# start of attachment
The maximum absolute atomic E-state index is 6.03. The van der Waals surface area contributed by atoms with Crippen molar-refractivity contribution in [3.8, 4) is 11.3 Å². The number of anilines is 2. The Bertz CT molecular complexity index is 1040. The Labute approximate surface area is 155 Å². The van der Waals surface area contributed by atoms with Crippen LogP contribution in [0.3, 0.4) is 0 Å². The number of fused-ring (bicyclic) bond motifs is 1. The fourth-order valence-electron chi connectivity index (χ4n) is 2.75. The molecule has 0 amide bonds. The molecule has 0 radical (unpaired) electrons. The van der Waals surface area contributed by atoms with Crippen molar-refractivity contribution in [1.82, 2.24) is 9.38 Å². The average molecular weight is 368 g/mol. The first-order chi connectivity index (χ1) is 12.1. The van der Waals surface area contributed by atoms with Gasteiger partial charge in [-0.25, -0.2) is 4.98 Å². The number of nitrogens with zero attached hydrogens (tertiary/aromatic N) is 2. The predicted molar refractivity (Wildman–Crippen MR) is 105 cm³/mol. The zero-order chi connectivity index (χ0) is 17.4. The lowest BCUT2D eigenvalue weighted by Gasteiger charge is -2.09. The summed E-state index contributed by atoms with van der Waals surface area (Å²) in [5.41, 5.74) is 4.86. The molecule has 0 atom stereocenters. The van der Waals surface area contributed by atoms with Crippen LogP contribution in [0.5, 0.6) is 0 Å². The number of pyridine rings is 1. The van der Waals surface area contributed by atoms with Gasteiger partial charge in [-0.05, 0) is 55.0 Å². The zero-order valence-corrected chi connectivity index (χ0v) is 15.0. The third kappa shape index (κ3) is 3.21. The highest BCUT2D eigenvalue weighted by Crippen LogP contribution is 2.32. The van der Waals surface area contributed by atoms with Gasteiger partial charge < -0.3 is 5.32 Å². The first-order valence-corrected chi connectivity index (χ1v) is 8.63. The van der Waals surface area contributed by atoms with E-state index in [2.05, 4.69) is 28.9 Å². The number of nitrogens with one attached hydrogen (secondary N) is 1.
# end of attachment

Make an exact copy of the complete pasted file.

The maximum absolute atomic E-state index is 6.03. The van der Waals surface area contributed by atoms with Crippen molar-refractivity contribution in [3.8, 4) is 11.3 Å². The number of anilines is 2. The Bertz CT molecular complexity index is 1040. The Labute approximate surface area is 155 Å². The van der Waals surface area contributed by atoms with Crippen LogP contribution in [0.3, 0.4) is 0 Å². The number of fused-ring (bicyclic) bond motifs is 1. The fourth-order valence-electron chi connectivity index (χ4n) is 2.75. The molecule has 0 amide bonds. The molecule has 0 radical (unpaired) electrons. The van der Waals surface area contributed by atoms with Crippen molar-refractivity contribution in [1.82, 2.24) is 9.38 Å². The average molecular weight is 368 g/mol. The first-order chi connectivity index (χ1) is 12.1. The van der Waals surface area contributed by atoms with Gasteiger partial charge in [-0.25, -0.2) is 4.98 Å². The number of nitrogens with zero attached hydrogens (tertiary/aromatic N) is 2. The predicted molar refractivity (Wildman–Crippen MR) is 105 cm³/mol. The zero-order chi connectivity index (χ0) is 17.4. The lowest BCUT2D eigenvalue weighted by Gasteiger charge is -2.09. The summed E-state index contributed by atoms with van der Waals surface area (Å²) in [5.41, 5.74) is 4.86. The molecule has 0 atom stereocenters. The van der Waals surface area contributed by atoms with Crippen LogP contribution in [0.5, 0.6) is 0 Å². The number of pyridine rings is 1. The van der Waals surface area contributed by atoms with Gasteiger partial charge in [-0.05, 0) is 55.0 Å². The zero-order valence-corrected chi connectivity index (χ0v) is 15.0. The third kappa shape index (κ3) is 3.21. The highest BCUT2D eigenvalue weighted by Crippen LogP contribution is 2.32. The van der Waals surface area contributed by atoms with Gasteiger partial charge < -0.3 is 5.32 Å². The first-order valence-corrected chi connectivity index (χ1v) is 8.63. The van der Waals surface area contributed by atoms with E-state index in [2.05, 4.69) is 28.9 Å². The number of nitrogens with one attached hydrogen (secondary N) is 1.